As technology plays a crucial role in the implementation of any new work model, IT requirements are top-of-mind. It requires using new technology and adapting to new platforms and systems. Being attuned to the company’s needs helps determine which tools are necessary and those who serve as key functions to optimize the workplace in the way that is intended. To keep you on track, start with these questions:  

  • Are there any legal or compliance considerations related to reverse hoteling, such as data privacy concerns or health and safety regulations?
  • What technology and systems are needed to support reverse hoteling?
  • Is there a reservation system or app in place to enable employees to book their workspace in advance?

Best practices for companies that opt for reverse hoteling for their office space

Offer a mix of shared and assigned desks

As we previously discussed, different employees have different needs therefore, offices that take up reverse hoteling need to provide both shared and assigned desks. The shared desks can be used for hot desking, allowing hybrid workers who only come into work a few days a week to have a flexible spot. Assigned desks supplement this and serve those who need dedicated workspace or equipment on a daily basis. These workstations can then be used for reverse hoteling when the assignee is absent for a certain period of time. 

Use a hybrid workspace management software

Get the most out of this shared desk system by implementing a platform to streamline seating arrangements. A hot desking app allows hybrid employees to schedule which days they are in the office and which desk they wish to sit at. deskbird, for example, also allows for the creation of assigned spaces that reserve certain desks for specific team members. A shared desk reservation system would then automatically put these workspaces in the software for days when that person is not coming on-site.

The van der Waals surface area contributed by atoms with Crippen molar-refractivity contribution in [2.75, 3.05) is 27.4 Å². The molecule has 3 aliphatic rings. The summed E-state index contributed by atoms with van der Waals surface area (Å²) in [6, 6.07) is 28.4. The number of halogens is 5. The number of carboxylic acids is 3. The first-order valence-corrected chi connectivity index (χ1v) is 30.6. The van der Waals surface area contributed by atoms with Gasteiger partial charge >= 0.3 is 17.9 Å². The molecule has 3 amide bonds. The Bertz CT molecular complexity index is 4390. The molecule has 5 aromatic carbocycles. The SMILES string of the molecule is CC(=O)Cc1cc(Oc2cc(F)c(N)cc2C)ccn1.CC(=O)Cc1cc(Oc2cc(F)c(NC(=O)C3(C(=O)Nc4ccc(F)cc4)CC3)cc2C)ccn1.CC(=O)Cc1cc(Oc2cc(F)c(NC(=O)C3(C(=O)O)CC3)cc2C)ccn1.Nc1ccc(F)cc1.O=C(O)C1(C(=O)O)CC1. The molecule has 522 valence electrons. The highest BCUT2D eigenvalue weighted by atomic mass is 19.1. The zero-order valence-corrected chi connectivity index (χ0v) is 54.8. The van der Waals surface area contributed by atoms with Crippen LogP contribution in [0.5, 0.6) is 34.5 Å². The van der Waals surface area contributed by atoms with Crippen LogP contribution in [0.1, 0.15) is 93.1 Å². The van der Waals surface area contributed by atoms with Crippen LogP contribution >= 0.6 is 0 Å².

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Woman working at desktop computer
Woman working in the office

Make sure all confidential data is protected and secure

Since sharing desks and technology poses a risk to cybersecurity, it is important to keep all systems secure. This can be done in a number of ways. For instance, it can be through improving password protection in conjunction with a fingerprint. For those working hybrid, set clear guidelines on how to use their company laptop. Additionally, put effort into basic cyber security training for the team so they know what to look out for.

Ask employees to keep their office space clean and tidy

Since the workspaces might be used by somebody else, employees need to keep their area as tidy as possible. While it is an assigned desk, the ‘owner’ needs to keep in mind that others will use the space. Nothing harms productivity like a messy work area! Set a practice where those who are not coming into the office for a few days or weeks clear their space before leaving.

Regularly check your office analytics

To determine if your workspace management strategy is working and if there are any areas of improvement, take a look at your office analytics. This includes office occupancy, in other words, how many people are coming in daily or weekly. In addition, office utilization is a key metric that shows which areas are used most. This helps you determine if more assigned desks or hot desks are needed, for example. This data also gives you an overview of how much energy is being used representing a great jumping-off point for improving sustainability in the office

Reverse hoteling is a great model to transform workplaces into dynamic spaces that improve employee satisfaction and, overall, business efficiency. By combining the advantages of assigned desks and hot desking, companies can create a flexible seating arrangement as well as enhance both space utilization and cost-efficiency

To successfully implement this concept, planning, considering employees' needs, examining facility management issues, elaborating a financial plan, and analyzing IT requirements are vital steps.

A mix of assigned and bookable desks is the best option. This is exactly what deskbird allows you to do. With both desk booking and assigned desk functions, the app caters to all hybrid businesses.

Do you want to take on a more flexible approach or streamline your current workplace? Get a free trial today! 

Reverse hoteling: a flexible and employee-centric approach

Annabel Benjamin

Annabel is a hybrid work expert who combines insightful strategies with practical applications to help navigate the changing landscape of modern employment. Her writings provide a wealth of tips, best practices, and innovative approaches to boost productivity, foster team cohesion, and maintain a healthy work-life balance in hybrid settings.